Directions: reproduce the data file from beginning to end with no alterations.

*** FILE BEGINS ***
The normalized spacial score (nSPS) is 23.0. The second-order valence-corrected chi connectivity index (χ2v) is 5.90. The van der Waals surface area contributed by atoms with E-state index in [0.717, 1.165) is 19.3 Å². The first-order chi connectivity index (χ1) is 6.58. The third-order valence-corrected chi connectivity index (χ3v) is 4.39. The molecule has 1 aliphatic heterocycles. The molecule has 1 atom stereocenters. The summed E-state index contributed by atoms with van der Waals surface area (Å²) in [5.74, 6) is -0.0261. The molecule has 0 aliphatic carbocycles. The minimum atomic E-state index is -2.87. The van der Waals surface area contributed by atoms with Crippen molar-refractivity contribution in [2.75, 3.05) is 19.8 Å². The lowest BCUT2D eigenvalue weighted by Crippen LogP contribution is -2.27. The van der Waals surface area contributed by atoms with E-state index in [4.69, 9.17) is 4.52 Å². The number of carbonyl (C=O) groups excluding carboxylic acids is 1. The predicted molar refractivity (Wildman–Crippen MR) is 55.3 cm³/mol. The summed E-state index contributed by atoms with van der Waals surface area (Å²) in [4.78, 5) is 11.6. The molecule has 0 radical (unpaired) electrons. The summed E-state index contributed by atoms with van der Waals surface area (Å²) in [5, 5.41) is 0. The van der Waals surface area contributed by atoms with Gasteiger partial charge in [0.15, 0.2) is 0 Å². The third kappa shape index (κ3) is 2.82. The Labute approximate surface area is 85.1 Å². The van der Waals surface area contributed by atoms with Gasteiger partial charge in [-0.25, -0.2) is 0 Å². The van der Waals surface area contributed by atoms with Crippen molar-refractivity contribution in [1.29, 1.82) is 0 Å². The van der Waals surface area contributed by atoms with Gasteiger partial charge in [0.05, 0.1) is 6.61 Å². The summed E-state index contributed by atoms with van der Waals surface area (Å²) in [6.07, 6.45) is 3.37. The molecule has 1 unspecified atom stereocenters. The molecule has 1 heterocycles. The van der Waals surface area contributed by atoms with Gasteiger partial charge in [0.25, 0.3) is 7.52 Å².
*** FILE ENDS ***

The normalized spacial score (nSPS) is 23.0. The second-order valence-corrected chi connectivity index (χ2v) is 5.90. The van der Waals surface area contributed by atoms with E-state index in [0.717, 1.165) is 19.3 Å². The first-order chi connectivity index (χ1) is 6.58. The third-order valence-corrected chi connectivity index (χ3v) is 4.39. The molecule has 1 aliphatic heterocycles. The molecule has 1 atom stereocenters. The summed E-state index contributed by atoms with van der Waals surface area (Å²) in [5.74, 6) is -0.0261. The molecule has 0 aliphatic carbocycles. The minimum atomic E-state index is -2.87. The van der Waals surface area contributed by atoms with Crippen molar-refractivity contribution in [2.75, 3.05) is 19.8 Å². The lowest BCUT2D eigenvalue weighted by Crippen LogP contribution is -2.27. The van der Waals surface area contributed by atoms with E-state index in [4.69, 9.17) is 4.52 Å². The number of carbonyl (C=O) groups excluding carboxylic acids is 1. The predicted molar refractivity (Wildman–Crippen MR) is 55.3 cm³/mol. The summed E-state index contributed by atoms with van der Waals surface area (Å²) in [4.78, 5) is 11.6. The molecule has 0 radical (unpaired) electrons. The summed E-state index contributed by atoms with van der Waals surface area (Å²) in [5, 5.41) is 0. The van der Waals surface area contributed by atoms with Gasteiger partial charge in [0.15, 0.2) is 0 Å². The third kappa shape index (κ3) is 2.82. The Labute approximate surface area is 85.1 Å². The van der Waals surface area contributed by atoms with Gasteiger partial charge in [-0.25, -0.2) is 0 Å². The van der Waals surface area contributed by atoms with Crippen molar-refractivity contribution in [1.29, 1.82) is 0 Å². The van der Waals surface area contributed by atoms with Gasteiger partial charge in [0.05, 0.1) is 6.61 Å². The summed E-state index contributed by atoms with van der Waals surface area (Å²) in [6.07, 6.45) is 3.37. The molecule has 1 unspecified atom stereocenters. The molecule has 1 heterocycles. The van der Waals surface area contributed by atoms with Gasteiger partial charge in [0.25, 0.3) is 7.52 Å².